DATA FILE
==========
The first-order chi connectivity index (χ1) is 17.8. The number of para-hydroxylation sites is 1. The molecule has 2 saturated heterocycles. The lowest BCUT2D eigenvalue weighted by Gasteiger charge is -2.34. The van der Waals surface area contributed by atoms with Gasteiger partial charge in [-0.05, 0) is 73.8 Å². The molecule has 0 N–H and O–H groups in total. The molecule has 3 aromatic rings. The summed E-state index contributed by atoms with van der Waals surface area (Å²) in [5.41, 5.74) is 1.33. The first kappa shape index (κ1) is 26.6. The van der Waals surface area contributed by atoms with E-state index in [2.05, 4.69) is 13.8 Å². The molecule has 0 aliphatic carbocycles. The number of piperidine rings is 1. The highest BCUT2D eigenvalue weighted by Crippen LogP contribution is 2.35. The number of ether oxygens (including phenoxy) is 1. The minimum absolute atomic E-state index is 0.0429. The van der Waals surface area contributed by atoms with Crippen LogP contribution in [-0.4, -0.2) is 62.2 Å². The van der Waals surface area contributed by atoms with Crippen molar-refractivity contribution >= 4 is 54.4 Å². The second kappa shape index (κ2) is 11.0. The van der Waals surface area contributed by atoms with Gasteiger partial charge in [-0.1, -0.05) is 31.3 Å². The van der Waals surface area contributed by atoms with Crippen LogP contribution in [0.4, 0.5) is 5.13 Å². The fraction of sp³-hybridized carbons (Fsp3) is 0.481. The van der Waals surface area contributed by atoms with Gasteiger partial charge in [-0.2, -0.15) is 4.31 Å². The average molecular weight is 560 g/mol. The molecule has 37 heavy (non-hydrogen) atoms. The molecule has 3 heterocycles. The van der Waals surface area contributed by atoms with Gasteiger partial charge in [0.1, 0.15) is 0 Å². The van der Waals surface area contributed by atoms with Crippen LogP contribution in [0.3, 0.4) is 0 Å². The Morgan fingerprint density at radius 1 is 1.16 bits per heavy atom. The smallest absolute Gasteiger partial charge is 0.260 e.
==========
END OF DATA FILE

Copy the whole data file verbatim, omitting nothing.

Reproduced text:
The first-order chi connectivity index (χ1) is 17.8. The number of para-hydroxylation sites is 1. The molecule has 2 saturated heterocycles. The lowest BCUT2D eigenvalue weighted by Gasteiger charge is -2.34. The van der Waals surface area contributed by atoms with Gasteiger partial charge in [-0.05, 0) is 73.8 Å². The molecule has 0 N–H and O–H groups in total. The molecule has 3 aromatic rings. The summed E-state index contributed by atoms with van der Waals surface area (Å²) in [5.41, 5.74) is 1.33. The first kappa shape index (κ1) is 26.6. The van der Waals surface area contributed by atoms with E-state index in [2.05, 4.69) is 13.8 Å². The molecule has 0 aliphatic carbocycles. The number of piperidine rings is 1. The highest BCUT2D eigenvalue weighted by Crippen LogP contribution is 2.35. The number of ether oxygens (including phenoxy) is 1. The minimum absolute atomic E-state index is 0.0429. The van der Waals surface area contributed by atoms with Crippen LogP contribution in [-0.4, -0.2) is 62.2 Å². The van der Waals surface area contributed by atoms with Crippen molar-refractivity contribution >= 4 is 54.4 Å². The second kappa shape index (κ2) is 11.0. The van der Waals surface area contributed by atoms with Gasteiger partial charge in [-0.1, -0.05) is 31.3 Å². The van der Waals surface area contributed by atoms with Crippen LogP contribution in [0.4, 0.5) is 5.13 Å². The fraction of sp³-hybridized carbons (Fsp3) is 0.481. The van der Waals surface area contributed by atoms with Gasteiger partial charge in [-0.2, -0.15) is 4.31 Å². The average molecular weight is 560 g/mol. The molecule has 37 heavy (non-hydrogen) atoms. The molecule has 3 heterocycles. The van der Waals surface area contributed by atoms with Gasteiger partial charge in [0.1, 0.15) is 0 Å². The van der Waals surface area contributed by atoms with Crippen LogP contribution in [0.3, 0.4) is 0 Å². The Morgan fingerprint density at radius 1 is 1.16 bits per heavy atom. The smallest absolute Gasteiger partial charge is 0.260 e.